The Good Funeral Guide Blog

Seeing it through

Friday, 24 August 2012

 

In the summer edition of the Oldie magazine (strapline: ‘Everybody buys it eventually’), Mavis Nicholson discusses the case for the ‘right to die’. She says:

I had a conversation with an even more elderly chap than me, a GP all his working life, who was in very bad shape. He said he thought it was too potentially dangerous to allow people to choose their death or for relatives to have a say in the matter — or doctors and nurses for that matter. “It’s not that I don’t trust people,” he told me. “On the whole I do, though I think I am pretty wily and watchful as well.” No, he thought we should see it through to the end. “That’s what I have done in my family affairs,” he said “through all the trials and tribulations there have been in that quarter. I fought in the last war and saw that through with gritted teeth, I must admit. My job has been very full on, but in the end I am glad I have seen my way through the undergrowth and found life’s¬†clearings, you might say. And I’ll see myself into the final clearing, I hope.”

5 comments on “Seeing it through

  1. Tuesday 28th August 2012 at 9:27 pm

    Georgina, that’s really insightful. Thank you. It objectifies what I felt when I read this for the first time. I believe that Victorian nannies used to instil the Right Stuff in their posh little charges by reminding them ‘What cannot be cured must be endured.’

    There’s something very admirable about the idea of ‘seeing it through’. Also, his example — which I shall probably not follow, to tell truth.

  2. Tuesday 28th August 2012 at 7:51 pm

    I didn’t understand that he was wishing to artificially prolong his life at any cost, rather that unexpected grace and peace can be found in letting go into all of life’s experiences, perhaps even pain and death, when we choose to experience them rather than try to avoid them. I think it’s a really important point because it asks us to question how we evaluate or measure ‘quality of life’ and once again it seems it is a very individual thing. This man seems to be saying life can have huge value even when it seems all hope is lost.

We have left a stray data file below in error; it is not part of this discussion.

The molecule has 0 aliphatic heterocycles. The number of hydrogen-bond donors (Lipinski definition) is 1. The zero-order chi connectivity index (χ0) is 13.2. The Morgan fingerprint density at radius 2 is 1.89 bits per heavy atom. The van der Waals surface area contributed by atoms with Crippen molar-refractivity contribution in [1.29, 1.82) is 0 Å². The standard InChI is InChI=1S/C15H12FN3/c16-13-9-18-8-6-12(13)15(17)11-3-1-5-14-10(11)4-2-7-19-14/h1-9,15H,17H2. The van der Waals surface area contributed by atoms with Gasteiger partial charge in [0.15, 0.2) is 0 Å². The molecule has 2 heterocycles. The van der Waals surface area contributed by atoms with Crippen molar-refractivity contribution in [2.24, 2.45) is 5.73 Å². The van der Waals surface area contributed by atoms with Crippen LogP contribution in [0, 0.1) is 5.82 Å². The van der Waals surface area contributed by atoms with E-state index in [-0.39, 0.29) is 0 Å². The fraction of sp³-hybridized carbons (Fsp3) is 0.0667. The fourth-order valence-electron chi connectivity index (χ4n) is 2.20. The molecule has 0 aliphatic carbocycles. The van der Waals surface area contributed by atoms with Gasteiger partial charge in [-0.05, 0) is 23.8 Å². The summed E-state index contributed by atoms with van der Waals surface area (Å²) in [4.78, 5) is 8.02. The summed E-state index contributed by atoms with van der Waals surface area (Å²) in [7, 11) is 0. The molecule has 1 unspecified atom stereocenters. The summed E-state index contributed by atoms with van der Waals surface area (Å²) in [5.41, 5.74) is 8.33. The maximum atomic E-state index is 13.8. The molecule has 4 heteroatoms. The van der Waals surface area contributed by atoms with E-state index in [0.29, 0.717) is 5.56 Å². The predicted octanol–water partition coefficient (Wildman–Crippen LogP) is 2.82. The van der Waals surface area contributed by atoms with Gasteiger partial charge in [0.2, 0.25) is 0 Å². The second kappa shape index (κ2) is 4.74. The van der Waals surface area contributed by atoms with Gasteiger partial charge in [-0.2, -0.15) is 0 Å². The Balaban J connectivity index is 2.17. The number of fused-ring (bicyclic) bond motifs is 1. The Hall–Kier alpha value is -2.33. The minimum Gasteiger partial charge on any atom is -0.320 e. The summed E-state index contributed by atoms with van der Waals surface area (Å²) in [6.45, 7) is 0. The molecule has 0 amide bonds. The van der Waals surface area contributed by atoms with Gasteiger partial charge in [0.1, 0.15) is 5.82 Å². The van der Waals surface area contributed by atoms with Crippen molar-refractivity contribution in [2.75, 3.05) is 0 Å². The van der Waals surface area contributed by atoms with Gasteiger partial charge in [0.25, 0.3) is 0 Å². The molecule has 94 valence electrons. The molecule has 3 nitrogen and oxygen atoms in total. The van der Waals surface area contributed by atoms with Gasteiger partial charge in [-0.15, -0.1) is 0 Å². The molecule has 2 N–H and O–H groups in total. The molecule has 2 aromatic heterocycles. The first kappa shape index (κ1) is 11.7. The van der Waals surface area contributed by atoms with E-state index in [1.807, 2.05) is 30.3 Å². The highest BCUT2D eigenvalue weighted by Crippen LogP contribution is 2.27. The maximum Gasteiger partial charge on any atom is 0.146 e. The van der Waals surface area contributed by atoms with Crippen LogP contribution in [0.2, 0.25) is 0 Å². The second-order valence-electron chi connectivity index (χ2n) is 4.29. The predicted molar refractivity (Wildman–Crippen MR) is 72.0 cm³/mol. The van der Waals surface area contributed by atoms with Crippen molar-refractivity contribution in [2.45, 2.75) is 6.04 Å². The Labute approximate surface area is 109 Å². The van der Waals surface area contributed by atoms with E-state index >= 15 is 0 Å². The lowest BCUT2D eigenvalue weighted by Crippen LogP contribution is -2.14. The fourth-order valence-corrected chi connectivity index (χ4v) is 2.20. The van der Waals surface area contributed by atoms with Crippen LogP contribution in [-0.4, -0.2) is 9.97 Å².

3. Quokkagirl

    Saturday 25th August 2012 at 7:53 am

    My creaking, pain-riddled mother-in law reckons that old age and all that comes with it is not for the faint hearted. She’s ready but her body isn’t. However, her religious beliefs prevent her from doing what she wants to do.

    If that’s what this man wants, that’s fine, but I have made it clear to all around me that I don’t want to join in that particular life challenge. I see no benefits in it and no glory to be gained from it. I just need to find out which type of medication is the best and how much to take – that’s my old age challenge.

  4. Friday 24th August 2012 at 4:52 pm

    Although he is also, as far as I can see, expressing his personal opinion of what he wants for himself…which he has a perfect right to do. How well that maps onto the wishes or experiences of others is a totally different issue.

  5. Friday 24th August 2012 at 11:04 am

    This seems a rather strange contribution to the debate, especially as it’s based on the views of a doctor. He says that he wants his life to go on ‘through to the end’ rather as he saw the war out through to the end.
    The analogy is deeply flawed…we went on to win the war and life continued, much improved without the fear of further military conflict.
    Death, however, cannot be defeated. And the ending can, for some, be a terrible experience as he should know. If the GP is arguing for as much intervention as possible to prolong life, he’s going against the opinions of many medics. http://blog.mylastsong.com/2012/01/04/how-doctors-want-to-die/

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